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The Cameron Diaz Holiday Rom-Com Giving Netflix Fans Butterflies

Although they all have one thing in common, winter holiday movies come in all different shapes and sizes. The genre is big enough to hold the more traditional charms of "Elf" and the unconventional appeal of a Christmas classic like "Die Hard." Netflix users currently appear to be in the mood for the ever-popular "holiday rom-com" subgenre as the 2006 Nancy Meyers' flick "The Holiday" is on the streamer's list of the top 10 most viewed movies.

Iris (Kate Winslet) and Amanda (Cameron Diaz) are two very different women experiencing a very similar situation during the Christmas holiday season. They are each dealing with heartbreak and are feeling desperate to get away from their day-to-day lives and spend the holidays somewhere, anywhere, other than at home. This leads them to connect on a house-swapping website and before they know it, Iris is arriving at Amanda's palatial Los Angeles home and Amanda is getting cozy in Iris' English countryside cottage. Of course, once there, each woman also finds a potential new romance to help them shake off all that lingering heartache.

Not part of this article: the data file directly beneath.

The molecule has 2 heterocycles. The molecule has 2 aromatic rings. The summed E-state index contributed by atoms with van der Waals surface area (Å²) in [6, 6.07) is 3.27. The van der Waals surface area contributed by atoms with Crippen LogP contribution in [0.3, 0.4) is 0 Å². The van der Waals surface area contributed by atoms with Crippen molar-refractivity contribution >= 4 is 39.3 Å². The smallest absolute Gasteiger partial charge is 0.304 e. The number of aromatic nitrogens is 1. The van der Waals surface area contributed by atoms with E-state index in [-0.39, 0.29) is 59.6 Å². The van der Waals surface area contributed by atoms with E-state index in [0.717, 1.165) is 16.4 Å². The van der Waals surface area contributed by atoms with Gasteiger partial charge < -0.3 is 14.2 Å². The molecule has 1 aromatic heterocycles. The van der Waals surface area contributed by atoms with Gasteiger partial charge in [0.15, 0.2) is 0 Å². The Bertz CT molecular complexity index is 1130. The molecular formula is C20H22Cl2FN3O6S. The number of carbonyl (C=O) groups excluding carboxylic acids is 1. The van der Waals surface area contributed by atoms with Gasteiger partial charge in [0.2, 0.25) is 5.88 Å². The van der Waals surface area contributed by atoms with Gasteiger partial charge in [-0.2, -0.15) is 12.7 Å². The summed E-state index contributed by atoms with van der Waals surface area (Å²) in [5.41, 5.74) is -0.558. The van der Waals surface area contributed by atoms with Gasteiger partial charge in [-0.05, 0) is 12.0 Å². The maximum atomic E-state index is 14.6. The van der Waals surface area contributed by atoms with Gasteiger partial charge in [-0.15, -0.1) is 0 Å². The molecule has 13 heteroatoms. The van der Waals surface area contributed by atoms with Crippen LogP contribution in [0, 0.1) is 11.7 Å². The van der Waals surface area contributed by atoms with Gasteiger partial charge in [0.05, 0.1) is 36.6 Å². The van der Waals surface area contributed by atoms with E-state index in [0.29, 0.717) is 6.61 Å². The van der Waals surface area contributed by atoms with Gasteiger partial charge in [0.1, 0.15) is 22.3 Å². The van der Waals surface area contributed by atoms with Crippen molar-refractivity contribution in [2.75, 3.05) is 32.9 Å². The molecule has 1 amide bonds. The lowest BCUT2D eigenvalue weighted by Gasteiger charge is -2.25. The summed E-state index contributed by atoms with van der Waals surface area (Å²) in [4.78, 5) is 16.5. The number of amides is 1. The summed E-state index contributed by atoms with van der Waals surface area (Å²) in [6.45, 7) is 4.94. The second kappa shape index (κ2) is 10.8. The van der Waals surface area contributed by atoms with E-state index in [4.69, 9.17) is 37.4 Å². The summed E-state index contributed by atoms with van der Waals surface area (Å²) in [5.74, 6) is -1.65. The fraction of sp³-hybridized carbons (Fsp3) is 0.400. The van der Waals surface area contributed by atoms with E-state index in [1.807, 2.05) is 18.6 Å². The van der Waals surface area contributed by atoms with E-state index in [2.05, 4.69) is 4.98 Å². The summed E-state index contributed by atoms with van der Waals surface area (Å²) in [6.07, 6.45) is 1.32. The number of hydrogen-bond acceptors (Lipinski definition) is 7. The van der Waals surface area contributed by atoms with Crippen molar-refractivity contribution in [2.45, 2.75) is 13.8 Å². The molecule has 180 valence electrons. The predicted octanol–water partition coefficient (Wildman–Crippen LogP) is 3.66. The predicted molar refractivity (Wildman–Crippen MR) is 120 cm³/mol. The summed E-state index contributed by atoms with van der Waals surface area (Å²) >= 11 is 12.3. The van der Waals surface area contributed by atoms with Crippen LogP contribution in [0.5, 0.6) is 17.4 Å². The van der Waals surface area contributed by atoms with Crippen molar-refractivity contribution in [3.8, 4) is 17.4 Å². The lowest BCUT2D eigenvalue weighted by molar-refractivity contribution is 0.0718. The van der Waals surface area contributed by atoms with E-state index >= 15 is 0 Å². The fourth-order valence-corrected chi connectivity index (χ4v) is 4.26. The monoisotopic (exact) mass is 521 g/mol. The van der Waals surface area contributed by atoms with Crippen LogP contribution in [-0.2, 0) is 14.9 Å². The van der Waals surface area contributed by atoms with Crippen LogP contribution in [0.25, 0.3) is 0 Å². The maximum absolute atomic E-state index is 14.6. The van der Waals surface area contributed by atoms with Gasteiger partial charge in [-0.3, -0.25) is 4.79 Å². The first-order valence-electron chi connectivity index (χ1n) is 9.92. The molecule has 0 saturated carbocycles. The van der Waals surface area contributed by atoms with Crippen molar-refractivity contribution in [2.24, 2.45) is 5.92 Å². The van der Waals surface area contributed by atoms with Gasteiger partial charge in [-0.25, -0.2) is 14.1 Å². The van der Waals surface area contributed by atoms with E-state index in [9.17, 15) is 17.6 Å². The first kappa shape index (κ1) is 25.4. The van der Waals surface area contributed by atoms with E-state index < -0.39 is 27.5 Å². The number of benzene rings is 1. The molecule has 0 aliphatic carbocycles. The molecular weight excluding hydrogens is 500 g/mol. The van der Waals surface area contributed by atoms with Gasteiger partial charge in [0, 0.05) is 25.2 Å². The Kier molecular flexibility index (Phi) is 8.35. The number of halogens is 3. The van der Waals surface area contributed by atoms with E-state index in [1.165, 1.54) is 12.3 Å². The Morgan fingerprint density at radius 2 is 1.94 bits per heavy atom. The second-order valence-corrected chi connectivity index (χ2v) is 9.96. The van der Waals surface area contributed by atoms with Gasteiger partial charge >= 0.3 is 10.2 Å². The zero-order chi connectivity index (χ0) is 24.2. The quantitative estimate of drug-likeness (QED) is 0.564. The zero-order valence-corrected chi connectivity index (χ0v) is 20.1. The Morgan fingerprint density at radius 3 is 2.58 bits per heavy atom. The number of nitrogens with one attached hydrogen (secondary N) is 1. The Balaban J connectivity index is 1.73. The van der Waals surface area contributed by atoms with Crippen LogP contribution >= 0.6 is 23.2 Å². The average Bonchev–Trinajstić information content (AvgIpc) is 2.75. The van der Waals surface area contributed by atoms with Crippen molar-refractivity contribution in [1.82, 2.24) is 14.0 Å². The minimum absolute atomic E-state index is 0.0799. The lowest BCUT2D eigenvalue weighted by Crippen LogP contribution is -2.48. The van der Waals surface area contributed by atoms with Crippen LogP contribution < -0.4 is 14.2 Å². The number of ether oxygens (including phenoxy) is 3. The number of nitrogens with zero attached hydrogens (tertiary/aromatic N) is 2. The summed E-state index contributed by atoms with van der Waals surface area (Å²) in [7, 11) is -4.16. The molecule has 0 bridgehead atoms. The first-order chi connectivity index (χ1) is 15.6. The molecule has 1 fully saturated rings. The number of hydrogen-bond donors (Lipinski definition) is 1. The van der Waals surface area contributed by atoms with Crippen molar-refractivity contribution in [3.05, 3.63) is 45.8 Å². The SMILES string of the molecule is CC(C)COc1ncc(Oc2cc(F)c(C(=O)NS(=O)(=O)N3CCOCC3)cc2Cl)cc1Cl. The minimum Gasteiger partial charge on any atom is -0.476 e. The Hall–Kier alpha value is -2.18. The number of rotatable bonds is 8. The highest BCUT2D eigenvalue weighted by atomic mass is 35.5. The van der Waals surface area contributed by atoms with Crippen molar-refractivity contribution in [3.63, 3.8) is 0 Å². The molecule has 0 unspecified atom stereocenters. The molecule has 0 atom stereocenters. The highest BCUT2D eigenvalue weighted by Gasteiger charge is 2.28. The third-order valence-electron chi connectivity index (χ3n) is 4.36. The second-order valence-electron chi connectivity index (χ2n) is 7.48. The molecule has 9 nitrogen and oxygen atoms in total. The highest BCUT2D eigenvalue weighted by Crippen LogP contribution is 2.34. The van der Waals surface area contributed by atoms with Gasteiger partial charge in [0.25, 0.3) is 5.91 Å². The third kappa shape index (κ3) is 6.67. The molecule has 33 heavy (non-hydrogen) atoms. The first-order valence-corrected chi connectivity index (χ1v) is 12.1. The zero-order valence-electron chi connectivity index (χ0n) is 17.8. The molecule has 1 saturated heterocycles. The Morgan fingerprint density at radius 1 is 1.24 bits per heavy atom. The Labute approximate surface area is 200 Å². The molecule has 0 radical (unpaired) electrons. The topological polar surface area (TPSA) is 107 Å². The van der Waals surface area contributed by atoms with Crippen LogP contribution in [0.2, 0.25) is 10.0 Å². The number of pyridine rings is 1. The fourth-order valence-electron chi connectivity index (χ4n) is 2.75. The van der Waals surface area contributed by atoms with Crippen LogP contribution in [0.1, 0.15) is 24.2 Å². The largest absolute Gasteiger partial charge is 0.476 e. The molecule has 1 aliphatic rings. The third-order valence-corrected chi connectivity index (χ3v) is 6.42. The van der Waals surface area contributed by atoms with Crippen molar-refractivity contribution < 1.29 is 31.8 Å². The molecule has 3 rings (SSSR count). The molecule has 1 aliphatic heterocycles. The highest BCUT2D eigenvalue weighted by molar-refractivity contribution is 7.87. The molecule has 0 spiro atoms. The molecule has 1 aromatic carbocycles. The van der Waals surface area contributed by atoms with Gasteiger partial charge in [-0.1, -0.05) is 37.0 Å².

Now, "The Holiday" isn't exactly one of those movies that is going to blow your mind with its plot, which is pretty standard rom-com fare. In classic Meyersian style, however, it's the winning characters and sumptuous production design that make this perfect for a cozy night in.

The Holiday has its own charming style

While plenty of critics didn't see the magic of "The Holiday" when it first came out (the movie only has a 49% rating on Rotten Tomatoes), there are those who understood exactly what the film was trying to achieve.

In a review from the time of the film's release, Dana Stevens of Slate took a moment to appreciate an aspect of the film that others might have criticized. "Meyers' films are slackly paced, yes—The Holiday could lose at least 20 minutes—but in a way that feels somehow generous and roomy," Stevens wrote. "The characters pace and putter around in the story like animals building their nests, and by the time they finally settle down with their mates, we have a grudging affection for them."

Writing for Refinery29, Anne Cohen further explored the distinct style of "The Holiday" in a retrospective analysis from 2018. Not only did she declare that the film "boasts one of the best of the director's signature kitchens," but also that it's an important entry in an even more niche genre than "rom-com" or "holiday movie."

"Still, what makes The Holiday interesting," Cohen said, "is that unlike most holiday-themed movies, it exhorts the viewer to take time for themselves, not just others. It's the ultimate self-care flick."

You can get cozy with "The Holiday," which is now streaming on Netflix.